|Blanco, Juan - SPAIN|
|Gee, George - PATUXENT WILDLIFE|
|Wildt, David E - SMITHSONIAN|
Submitted to: Cryobiology
Publication Type: Peer Reviewed Journal
Publication Acceptance Date: December 11, 2007
Publication Date: April 1, 2008
Citation: Blanco, J.M., Long, J.A., Gee, G., Donoghue, A.M., Wildt, D.E. 2008. Osmotic tolerance of avian spermatozoa: influence of time, temperature, cryoprotectant and membrane ion pump function on sperm viability. Cryobiology. 56:8-14. Interpretive Summary: In an effort to understand species-specific tolerance to cryopreservation, a comparative approach was used to evaluate novel cryopreservation protocols. Specifically, the benefits of incorporating osmoprotectants and supplemental ATP were investigated. The results were interesting in that both turkey and crane sperm responded differently to the various treatments. For example, turkey sperm motility was greatly improved when both sucrose and trehalose were included in the cryodiluent; whereas crane sperm motility was only improved by the addition of ATP. Also interesting was that treatments which improved sperm motility did not always improve sperm viability post-thaw. These data support the idea that cryopreservation protocols should be tailored for each species and present possible avenues for improving turkey and crane sperm cryopreservation protocols.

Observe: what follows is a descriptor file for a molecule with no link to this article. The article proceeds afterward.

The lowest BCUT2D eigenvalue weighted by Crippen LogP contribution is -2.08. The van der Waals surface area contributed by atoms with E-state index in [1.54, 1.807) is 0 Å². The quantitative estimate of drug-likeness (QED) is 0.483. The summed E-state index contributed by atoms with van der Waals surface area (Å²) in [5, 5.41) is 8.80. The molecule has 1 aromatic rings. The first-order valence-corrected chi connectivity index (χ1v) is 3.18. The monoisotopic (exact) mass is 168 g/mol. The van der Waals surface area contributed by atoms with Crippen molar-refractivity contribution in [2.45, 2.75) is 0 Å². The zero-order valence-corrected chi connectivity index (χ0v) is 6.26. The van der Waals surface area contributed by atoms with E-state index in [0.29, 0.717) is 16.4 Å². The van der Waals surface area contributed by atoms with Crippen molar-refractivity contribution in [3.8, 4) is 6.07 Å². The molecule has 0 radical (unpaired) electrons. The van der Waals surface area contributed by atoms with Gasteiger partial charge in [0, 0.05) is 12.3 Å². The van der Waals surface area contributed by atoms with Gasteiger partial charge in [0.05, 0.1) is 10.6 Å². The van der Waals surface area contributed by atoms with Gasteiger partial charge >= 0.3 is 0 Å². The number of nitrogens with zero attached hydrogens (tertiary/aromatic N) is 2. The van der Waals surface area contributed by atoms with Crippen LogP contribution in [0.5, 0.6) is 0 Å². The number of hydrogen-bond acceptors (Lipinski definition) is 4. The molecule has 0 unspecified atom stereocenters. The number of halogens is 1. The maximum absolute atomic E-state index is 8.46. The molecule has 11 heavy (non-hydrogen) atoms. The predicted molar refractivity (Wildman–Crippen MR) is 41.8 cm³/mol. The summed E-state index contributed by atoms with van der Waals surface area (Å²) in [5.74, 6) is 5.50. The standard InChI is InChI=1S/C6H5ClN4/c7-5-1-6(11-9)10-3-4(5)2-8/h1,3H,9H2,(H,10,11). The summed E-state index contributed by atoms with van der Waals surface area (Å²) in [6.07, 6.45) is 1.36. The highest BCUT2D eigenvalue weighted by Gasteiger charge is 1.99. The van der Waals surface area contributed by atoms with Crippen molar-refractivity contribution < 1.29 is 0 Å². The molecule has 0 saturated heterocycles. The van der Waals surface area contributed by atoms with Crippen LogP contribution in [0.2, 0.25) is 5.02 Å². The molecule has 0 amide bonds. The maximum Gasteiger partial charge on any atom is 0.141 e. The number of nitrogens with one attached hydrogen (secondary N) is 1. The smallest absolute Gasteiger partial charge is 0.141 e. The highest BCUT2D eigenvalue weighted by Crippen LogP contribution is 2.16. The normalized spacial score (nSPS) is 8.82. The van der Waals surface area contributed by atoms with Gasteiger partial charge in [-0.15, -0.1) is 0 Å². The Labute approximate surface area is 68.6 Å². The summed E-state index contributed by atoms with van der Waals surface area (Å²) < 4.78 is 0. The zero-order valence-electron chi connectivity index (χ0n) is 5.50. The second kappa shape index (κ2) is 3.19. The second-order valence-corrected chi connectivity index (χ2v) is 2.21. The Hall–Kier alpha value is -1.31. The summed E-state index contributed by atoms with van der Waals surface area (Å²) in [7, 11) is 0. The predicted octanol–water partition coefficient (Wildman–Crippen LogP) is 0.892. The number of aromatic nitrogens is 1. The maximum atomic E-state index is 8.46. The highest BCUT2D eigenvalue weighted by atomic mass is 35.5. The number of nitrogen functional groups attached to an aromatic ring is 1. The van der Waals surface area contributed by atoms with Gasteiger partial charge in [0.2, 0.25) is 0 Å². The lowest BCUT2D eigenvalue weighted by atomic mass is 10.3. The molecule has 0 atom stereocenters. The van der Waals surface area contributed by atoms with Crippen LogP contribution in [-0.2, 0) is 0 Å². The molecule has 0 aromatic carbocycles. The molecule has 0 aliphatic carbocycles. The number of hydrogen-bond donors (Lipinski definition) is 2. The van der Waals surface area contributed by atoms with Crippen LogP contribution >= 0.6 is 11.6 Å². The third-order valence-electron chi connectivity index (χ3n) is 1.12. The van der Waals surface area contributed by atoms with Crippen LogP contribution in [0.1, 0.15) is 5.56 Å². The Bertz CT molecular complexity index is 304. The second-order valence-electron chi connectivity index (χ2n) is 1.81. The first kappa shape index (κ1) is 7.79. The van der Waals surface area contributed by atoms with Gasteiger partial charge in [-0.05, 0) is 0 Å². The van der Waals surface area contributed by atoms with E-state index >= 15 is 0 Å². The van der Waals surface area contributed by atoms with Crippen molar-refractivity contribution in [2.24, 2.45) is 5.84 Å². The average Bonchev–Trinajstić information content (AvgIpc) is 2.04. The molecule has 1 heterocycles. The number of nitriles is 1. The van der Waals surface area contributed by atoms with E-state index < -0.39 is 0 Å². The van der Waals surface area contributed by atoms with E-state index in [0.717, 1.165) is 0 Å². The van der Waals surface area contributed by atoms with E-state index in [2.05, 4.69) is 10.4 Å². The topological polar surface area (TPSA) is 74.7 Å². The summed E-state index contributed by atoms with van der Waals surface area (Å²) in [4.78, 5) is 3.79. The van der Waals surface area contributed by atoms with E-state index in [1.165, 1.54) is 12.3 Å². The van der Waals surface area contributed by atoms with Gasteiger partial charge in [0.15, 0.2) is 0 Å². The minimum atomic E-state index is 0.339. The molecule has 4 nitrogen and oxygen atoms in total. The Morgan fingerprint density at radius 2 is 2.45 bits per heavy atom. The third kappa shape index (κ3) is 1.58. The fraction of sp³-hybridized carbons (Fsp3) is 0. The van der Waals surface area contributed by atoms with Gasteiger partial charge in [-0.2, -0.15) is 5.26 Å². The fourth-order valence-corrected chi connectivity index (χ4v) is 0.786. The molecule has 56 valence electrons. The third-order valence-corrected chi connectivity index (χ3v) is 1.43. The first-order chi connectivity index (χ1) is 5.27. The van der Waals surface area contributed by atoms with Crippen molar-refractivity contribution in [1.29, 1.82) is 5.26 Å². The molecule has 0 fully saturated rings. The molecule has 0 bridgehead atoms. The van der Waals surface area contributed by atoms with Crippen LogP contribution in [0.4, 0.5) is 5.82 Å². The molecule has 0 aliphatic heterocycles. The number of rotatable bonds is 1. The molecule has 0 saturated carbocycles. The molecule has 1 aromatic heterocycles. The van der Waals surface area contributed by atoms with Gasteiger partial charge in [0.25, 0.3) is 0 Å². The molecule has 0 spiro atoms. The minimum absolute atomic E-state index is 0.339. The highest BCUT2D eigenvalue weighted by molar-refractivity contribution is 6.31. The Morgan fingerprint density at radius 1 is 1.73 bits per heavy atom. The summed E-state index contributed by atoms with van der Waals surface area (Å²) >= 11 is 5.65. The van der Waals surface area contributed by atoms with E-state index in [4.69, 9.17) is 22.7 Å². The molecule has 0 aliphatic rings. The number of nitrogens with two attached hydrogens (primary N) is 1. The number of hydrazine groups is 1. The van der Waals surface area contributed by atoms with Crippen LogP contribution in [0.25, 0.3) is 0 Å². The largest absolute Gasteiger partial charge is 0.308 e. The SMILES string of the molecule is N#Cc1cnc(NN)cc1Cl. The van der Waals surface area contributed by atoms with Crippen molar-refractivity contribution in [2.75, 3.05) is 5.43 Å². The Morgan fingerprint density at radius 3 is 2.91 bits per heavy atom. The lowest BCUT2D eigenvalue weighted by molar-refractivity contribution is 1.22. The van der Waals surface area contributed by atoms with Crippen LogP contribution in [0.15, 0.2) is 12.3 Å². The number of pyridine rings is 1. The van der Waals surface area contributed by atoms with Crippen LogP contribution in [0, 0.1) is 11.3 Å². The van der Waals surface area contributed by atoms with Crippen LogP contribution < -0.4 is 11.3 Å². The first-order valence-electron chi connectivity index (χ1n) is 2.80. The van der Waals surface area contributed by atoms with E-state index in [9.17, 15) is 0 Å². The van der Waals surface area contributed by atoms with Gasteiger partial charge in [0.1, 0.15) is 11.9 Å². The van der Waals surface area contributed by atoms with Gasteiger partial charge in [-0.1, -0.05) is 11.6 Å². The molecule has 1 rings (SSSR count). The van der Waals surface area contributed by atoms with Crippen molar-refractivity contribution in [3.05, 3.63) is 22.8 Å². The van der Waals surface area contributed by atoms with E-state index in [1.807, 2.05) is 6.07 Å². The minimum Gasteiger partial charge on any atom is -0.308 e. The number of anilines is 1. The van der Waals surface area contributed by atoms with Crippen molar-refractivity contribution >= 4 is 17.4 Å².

Technical Abstract: A comparative approach was used to evaluate the viability of avian spermatozoa frozen in a dimethylacetamide (DMA) cryodiluent supplemented with osmoprotectants or ATP. Turkey and crane semen was cryopreserved with a final concentration of 6, 10, 18, 24 or 26% of the permeating cryoprotectant DMA either alone or in combination with ATP (1.5, 3 or 6%) or one of the following osmoprotectants: 1) sucrose (turkey, 8%; crane, 5%); 2) 5% sucrose and 5% trehalose; or 3) betaine hydrochloride (1.25, 2.5 or 5%). After thawing, sperm viability was assessed using the eosin-nigrosin stain and sperm motility was determined using the hanging drop technique. For semen frozen only with DMA, post-thaw sperm motility was highest (p<0.05) for 6% and 10%, regardless of species. Turkey sperm frozen with the combination of sucrose and trehalose had higher (p<0.05) post-thaw motility for all DMA treatments compared to DMA alone; however, for all DMA treatments, only the osmoprotectant betaine (1.25%) improved turkey sperm viability post-thaw compared to DMA alone or other treatments (p<0.05). Conversely, the post-thaw motility of crane sperm was only improved with the combination of 24% DMA and 1.5% ATP; in the presence of osmoprotectants, crane sperm motility decreased as the osmoprotectant concentration increased. The lower concentration of ATP also improved crane sperm viability post-thaw, especially for DMA concentrations 18% or greater. The combination of sucrose and trehalose improved crane sperm viability only with 6% and 10% DMA. These data further confirm species-specific differences in sperm survival after cryopreservation and suggest potential strategies to improve cryopreservation protocols.